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Code of (still) uncertain origin

Code of (still) uncertain origin

Posted Aug 17, 2006 4:02 UTC (Thu) by shemminger (subscriber, #5739)
Parent article: Code of (still) uncertain origin

Sorry, the days of anonymous hackers are over. The Linux community is grown up now and the legal stuff is important. I still wonder why IBM would resist giving out specs?

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Code of (still) uncertain origin

Posted Aug 17, 2006 13:47 UTC (Thu) by pointwood (guest, #2814) [Link]

That is what I'm wondering about as well. IBM claims they are huge open source and especially Linux supporters, why can't they provide the specs for this? I don't see why it would be a huge asset to hide that information.

Code of (still) uncertain origin

Posted Aug 17, 2006 17:16 UTC (Thu) by JoeBuck (guest, #2330) [Link]

If the contributor reveals himself/herself to Linus, and Linus is satisfied that there isn't a legal problem, I see no reason why it couldn't go in.

However, Linus should find out the reason why the person wants to be anonymous, and if the reason is that the person's employer would object, this is a major red flag. In the US at least, many employment contracts pretty much give the employer ownership rights, or at least right of first refusal, on any code that the employee produces that is in any way work-relevant.

So it's not just a matter of trade secrets. The risk that an employer could take legal action against a free software project based on an employee contribution is why the FSF requires employer disclaimers for contributions to software that it owns.

But if the contributor is a self-employed person who can convince Linus that s/he didn't base the driver on stolen trade secrets, then the contribution should be allowed.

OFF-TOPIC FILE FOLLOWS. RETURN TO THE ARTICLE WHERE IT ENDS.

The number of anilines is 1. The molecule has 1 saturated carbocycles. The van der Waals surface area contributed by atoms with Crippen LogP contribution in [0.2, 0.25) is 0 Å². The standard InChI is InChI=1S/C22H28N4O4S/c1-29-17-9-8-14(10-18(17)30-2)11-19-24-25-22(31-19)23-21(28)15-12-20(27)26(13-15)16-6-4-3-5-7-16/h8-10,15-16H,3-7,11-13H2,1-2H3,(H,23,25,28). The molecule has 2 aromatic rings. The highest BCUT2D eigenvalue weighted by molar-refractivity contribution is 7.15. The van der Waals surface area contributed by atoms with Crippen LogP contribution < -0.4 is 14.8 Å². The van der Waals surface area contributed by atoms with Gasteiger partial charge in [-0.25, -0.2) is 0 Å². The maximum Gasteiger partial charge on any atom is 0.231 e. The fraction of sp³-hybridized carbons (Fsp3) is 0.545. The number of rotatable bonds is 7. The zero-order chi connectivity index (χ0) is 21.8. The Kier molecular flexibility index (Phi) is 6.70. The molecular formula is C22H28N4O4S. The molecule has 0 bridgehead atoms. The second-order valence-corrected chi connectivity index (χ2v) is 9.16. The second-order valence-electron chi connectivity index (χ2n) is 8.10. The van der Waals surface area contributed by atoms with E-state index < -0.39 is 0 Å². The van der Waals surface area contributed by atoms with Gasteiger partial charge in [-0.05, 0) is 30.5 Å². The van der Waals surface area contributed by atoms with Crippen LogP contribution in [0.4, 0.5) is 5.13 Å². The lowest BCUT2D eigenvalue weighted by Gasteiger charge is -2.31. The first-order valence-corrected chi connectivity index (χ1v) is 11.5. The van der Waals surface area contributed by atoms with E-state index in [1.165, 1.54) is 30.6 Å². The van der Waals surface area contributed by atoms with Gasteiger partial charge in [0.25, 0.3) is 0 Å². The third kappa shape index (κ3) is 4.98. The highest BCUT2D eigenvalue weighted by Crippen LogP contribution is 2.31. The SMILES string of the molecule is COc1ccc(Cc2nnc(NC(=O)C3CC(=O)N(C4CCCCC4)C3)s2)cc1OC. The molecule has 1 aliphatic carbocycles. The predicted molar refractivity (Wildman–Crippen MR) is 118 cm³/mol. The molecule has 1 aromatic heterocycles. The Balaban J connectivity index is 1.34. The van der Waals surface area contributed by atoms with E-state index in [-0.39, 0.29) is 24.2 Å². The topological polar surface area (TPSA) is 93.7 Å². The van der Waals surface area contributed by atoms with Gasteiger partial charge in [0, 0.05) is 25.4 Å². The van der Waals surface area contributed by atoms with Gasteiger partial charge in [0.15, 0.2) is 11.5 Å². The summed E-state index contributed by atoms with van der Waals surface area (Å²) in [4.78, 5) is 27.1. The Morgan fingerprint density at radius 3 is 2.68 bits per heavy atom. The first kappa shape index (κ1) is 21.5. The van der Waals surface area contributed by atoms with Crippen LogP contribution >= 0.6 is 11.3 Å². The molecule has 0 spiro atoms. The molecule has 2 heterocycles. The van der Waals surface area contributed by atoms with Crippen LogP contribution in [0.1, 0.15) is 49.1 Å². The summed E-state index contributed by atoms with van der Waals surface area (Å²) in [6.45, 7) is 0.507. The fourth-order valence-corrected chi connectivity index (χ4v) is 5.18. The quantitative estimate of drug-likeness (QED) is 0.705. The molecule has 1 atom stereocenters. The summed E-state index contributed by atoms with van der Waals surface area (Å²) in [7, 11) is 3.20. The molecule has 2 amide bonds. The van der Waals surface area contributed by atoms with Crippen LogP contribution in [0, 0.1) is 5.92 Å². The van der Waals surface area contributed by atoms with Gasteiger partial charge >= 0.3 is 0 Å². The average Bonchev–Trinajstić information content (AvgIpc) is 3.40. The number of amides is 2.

Code of (still) uncertain origin

Posted Aug 17, 2006 22:12 UTC (Thu) by jsarets (guest, #39560) [Link]

I think that the kernel community should reach out to IBM and/or Lenovo and ask them what they think of the code. Tell them we got this from an unknown contributor that has signed-off that the code was developed using legitimate procedures, but we want to double-check with them, just to make sure.

One can only speculate as to why Mr. "Multinymous" is operating under a pseudonym, but regardless, we can't mess this up. This could very well be a test or a malicious attempt to torpedo the kernel. If that's the case, we need to be sure that we exercised due diligence in verifying the legitimacy of the code.

The tricky thing with software patents is that it's not easy to tell whether you're infringing on someone's patent. There's only so much we can do, but engaging IBM/Lenovo in this matter is a good step. Does anyone disagree?

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